During my travels as a CAMWorks Application Engineer, I’ve instructed many training classes to diverse groups of machinists, designers and engineers. Frequently while teaching, I notice a striking challenge in terms of context for those lacking adequate machine shop experience. This can be difficult during training, considering how much artistry and background is required to skillfully work with CNC machinery. While CNC’s can be unforgiving dangerous machines in the wrong hands; there is really not much magic to understanding the essentials. CNC is similar to driving a car, or more accurately, using a giant 3-Dimensional, computerized Etch-A-Sketch, except with giant spinning blades and twenty horsepower motors.
CNC combines a few layers of abstraction that can make the machine shop seem like a foreboding land of unicorns, dragons, and grey-bearded wizards. While there is good reasoning to retain that perception, and as long as a CNC machine is understood and respected, a basic understanding of the said wizardry can go a long way to making better parts, much faster than your 3D printer could ever dream of. In other words, before operating any new heavy machinery, please thoroughly review the operating manual. CNC machines can be man-eaters, if used carelessly. The first layer of abstraction is hardware: the CNC machine itself, tooling, fixturing, materials, alloys, coolant, etc. “How much of a cut can I make with this tool?” is a good question to start with. Generally, you want the largest, shortest tool possible to do the job. Large tools make heavier cuts, and short tools are more rigid. The key to effective machining is Rigidity. That’s the reason metalworking machinery, and the diversity therein, is so huge – all that rigidity in a 5 ton casting is needed to cut titanium away at 500 MPH. Keep in mind your tool geometry, especially in terms of Design for Manufacturing. For example, “Does this corner really need such a small radius? How am I ever going to fit a tool in that contour?” Cutting speed and feed is an important parameter relating to tool selection, material type, rigidity, and end use of product. Speed is how much linear distance passes the cutting edge, a function of cutter diameter and RPM. This is usually expressed in terms of Surface Feet per Minute. Feed is how far the tool advances into the material (in terms of Inches Per Minute, or Inches Per Revolution for turning). Both of these numbers factor into what I’d call the single most important parameter of machining – Chip load or how much material each tooth of the cutter removes per revolution. Guidelines for feed and speed recommendations are available from your tooling manufacturer, or from a quick Google search. There’s also a Feed and Speed library that comes pre-installed with CAMWorks to give you a conservative baseline feed and speed value automatically. Feed rate and Depth of Cut are parameters that change based on setup, tool geometry, material quality, and sometimes the position of the Moon and Jupiter. Making changes to speed and feed is where the artistry and experience of your operators is most beneficial, to have them listen to the music of the cut, to read the chips and make changes to cutting parameters accordingly. Start slow and conservative, ramping up speed and feed until chatter or tool breakage occurs and then back off a little bit. Counterintuitively, sometimes it helps to cut material faster and deeper in order to break chips better or to more fully utilize the cutting tool’s geometry. For more information about maximizing cutting routines, take a look at the Volumill add-in for CAMWorks. The second layer of abstraction for understanding CNC is code. Most CNC machines operate using a dialect of G-code. G-code, as a standalone language and is messy, abstract, and non-standardized. In order to make sense of ANY CNC program, the G code must be legible and readable to a human. With a few basic pointers, G-code can be interpreted by humans with relative ease as long as you know what to look for. There’s only a few places in the code where there are interesting things happening. At the beginning of a program, there are “preparatory codes” and “safety codes”, clearing out any memory and registers, as well as setting the work planes and unit system. At the beginning of the program, you might see a line that says, “G00 G17 G20 G40 G49 G80 G90”, which is usually interpreted in FANUC format as: “Rapid motion / XY plane selection / inch units / cutter compensation cancel / cutter length cancel / canned cycle cancel / absolute positioning”, basically setting the defaults for the following program. Not all of these codes are needed, but they do have an important function, especially for advanced use. Any time you see a command “Tx M06”, that’s a tool change. As a measure of good practice, this is usually preceded by a M01 line, for an optional stop before the tool change (just make sure that the optional stop button is active on the control) During a tool change, the tool needs to: retract to a safe position (G28 Z0.), turn the coolant off (M09), index the spindle, index the tool changer, swap tools (M06), turn on the spindle and coolant (S2000 M03; M08), call diameter and height values (G41 Dx; G43 Hx), and go! The most important command in the code is G54, which stands for “Work Offset #1”, usually found after tool changes. This value designates where in 3D space the program origin is located, or where X0 Y0 Z0 is located in Cartesian coordinates. Some machines call out the origin in different ways, sometimes using an E word on Fadal machines, or sometimes using extended work coordinates like “G54.1 P101”. You can adjust these values in CAMWorks by double-clicking Mill Part Setup in the Operation Tree. On programs with multiple work pieces, you can use multiple work offsets in “Assembly mode”. Everyone programs a little differently, but I generally like to set Z0 at the top surface of the part. That way, glancing over the code you can get an accurate idea of how deep a tool is based on the Z value on the line. Remember, certain commands are modal. You can also see at a glance what the cutter is doing. Any time you see a G1, G2, or G3 command at the beginning of a line, that indicates a feed move, where the cutter should be engaged in the work piece. When you see the code change to G0, that’s a rapid move, indicating that the tool is moving to a new location, generally while the tool is above the part. That will give you an idea of where the cutter is in space and in the program. While CAMWorks Virtual Machine can take much of the headache out of proving out a large G-code program, as a baseline, all code needs to be human readable, and more importantly, human understandable in order to make good parts.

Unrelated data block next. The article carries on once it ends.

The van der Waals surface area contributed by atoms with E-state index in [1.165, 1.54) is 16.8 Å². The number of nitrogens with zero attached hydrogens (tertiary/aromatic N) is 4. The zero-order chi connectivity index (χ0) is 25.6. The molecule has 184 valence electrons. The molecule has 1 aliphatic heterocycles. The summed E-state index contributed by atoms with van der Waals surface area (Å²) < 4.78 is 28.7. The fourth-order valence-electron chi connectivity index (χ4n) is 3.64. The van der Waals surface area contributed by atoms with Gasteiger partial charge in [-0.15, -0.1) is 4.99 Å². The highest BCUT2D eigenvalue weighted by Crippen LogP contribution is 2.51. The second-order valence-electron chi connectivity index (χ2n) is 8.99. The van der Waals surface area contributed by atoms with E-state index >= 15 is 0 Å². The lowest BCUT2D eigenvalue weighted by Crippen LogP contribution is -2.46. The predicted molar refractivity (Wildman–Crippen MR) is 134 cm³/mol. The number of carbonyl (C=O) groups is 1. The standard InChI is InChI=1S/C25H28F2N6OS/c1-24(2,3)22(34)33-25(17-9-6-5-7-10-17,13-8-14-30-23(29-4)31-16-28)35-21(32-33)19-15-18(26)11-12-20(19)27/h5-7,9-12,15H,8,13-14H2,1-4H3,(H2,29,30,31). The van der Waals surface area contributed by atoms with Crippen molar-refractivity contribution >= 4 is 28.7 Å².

Hankering to cut some chips? GoEngineer provides a custom-tailored CAMWorks training course, and can help you put the pedal to the metal, without all the meddling.